This term, meaning “you only live once,” has been spit out, retweeted, and even printed on shirts lately. But it’s only a scapegoat.
All around me, I’ve been watching people getting sucked into its web. YOLO this, YOLO that—as if that simple word is justification for everything. While in reality, people are only playing along to reassure themselves that they can do whatever they’re about to do. Supply that extra boost of confidence. And that is not where the problem stands; it’s the decisions that YOLO leads to.
Yes, it’s true that you only live once. That is, unless your personal beliefs advise you otherwise. But sugarcoating decisions with the motto YOLO parallels with a common theme of regret.
Now, we all make mistakes. And in the end, I truly believe everything happens for a reason. The hard times do make us stronger, and maybe even hit you with that light bulb you’ve been missing. This all seems so generic, and borderline boring. So yes, I’ll be honest here, and admit that I’m referring to myself. No hypothetical friend will be involved in this article.
YOLO has recently finagled its way into my vocabulary. (Even altered into similar words such as YOPO, as avid Glenbrook Confidential readers may recognize.) But instead of having this word help me live life to the fullest, I feel like its swerving it in unwanted directions.
I made a pact, with myself (is that weird?), that these last few months in Northbrook, with these friends, with these peers, would be ones to remember. I’m determined to simply enjoy the little things; random bike rides and cuddled up heart to hearts on my friends’ back porches. The smell of bonfire lingering on my clothes, and further, the bold stench transferred into my room. Boy, that smell is one tough one to rid of. But you get the gist. Enjoy, that’s it.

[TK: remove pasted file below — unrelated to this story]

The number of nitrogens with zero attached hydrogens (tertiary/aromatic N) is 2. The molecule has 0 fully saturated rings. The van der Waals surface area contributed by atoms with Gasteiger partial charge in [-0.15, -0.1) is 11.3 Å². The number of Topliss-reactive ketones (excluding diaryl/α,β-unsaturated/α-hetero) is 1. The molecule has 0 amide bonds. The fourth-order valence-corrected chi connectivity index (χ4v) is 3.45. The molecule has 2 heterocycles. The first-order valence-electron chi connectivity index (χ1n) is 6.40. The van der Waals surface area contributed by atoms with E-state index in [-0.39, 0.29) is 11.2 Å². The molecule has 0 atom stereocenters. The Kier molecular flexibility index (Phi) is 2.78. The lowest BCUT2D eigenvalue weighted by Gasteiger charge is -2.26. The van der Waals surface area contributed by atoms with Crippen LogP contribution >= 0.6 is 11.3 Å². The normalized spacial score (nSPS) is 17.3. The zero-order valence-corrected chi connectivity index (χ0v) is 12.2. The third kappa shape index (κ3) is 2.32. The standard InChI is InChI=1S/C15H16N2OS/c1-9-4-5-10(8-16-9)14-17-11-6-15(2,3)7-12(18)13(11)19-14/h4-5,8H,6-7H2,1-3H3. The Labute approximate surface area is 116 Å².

But as I reflect, YOLO’s message has dropped me into more negative situations than one may desire. It’s as if these four letters are taking over my personality, somehow hijacking me from inside. My summer bucket list in filled with uplifting ideas and adventures, no where does it advise that I hurt the ones I love the most. Yet in the YOLO state of mind, that common theme occurs.
It’s time to take control of our own lives. YOLO should not suddenly lead you into a situation that you would not have been in before—those four letters cannot be that powerful. You can take them. The decisions you make should be for you, not simply in the mind frame that you may never get this opportunity again. Want to ride the scariest roller coaster? Do it. Don’t YOLO it though. Because although we may only live once, that reason alone is no justification for anything. Think you’re going to see your breakfast again, hyperventilate, and cry for a week straight after riding that roller coaster? Well, uh, DON’T DO IT.
In reality, YOLO is just another bully. And we don’t like bullies very much, do we? We stand up to them, just like we need to stand up to this crazed obsession. Do what you want to do, do what makes you happy, and never let a few letters alter your perception, morals or values. Love and appreciate those around you, because YOLO isn’t your support system, but those around you are.
If the term YOLO is correct, don't we want to make that life the longest, most fullfilling life yet? No regrets, but rather acheivement. And those will happen due to your own decisions. What you choose to do, and how you choose to fulfill your life. No need for the peer pressure of YOLO, because your life in is your own hands.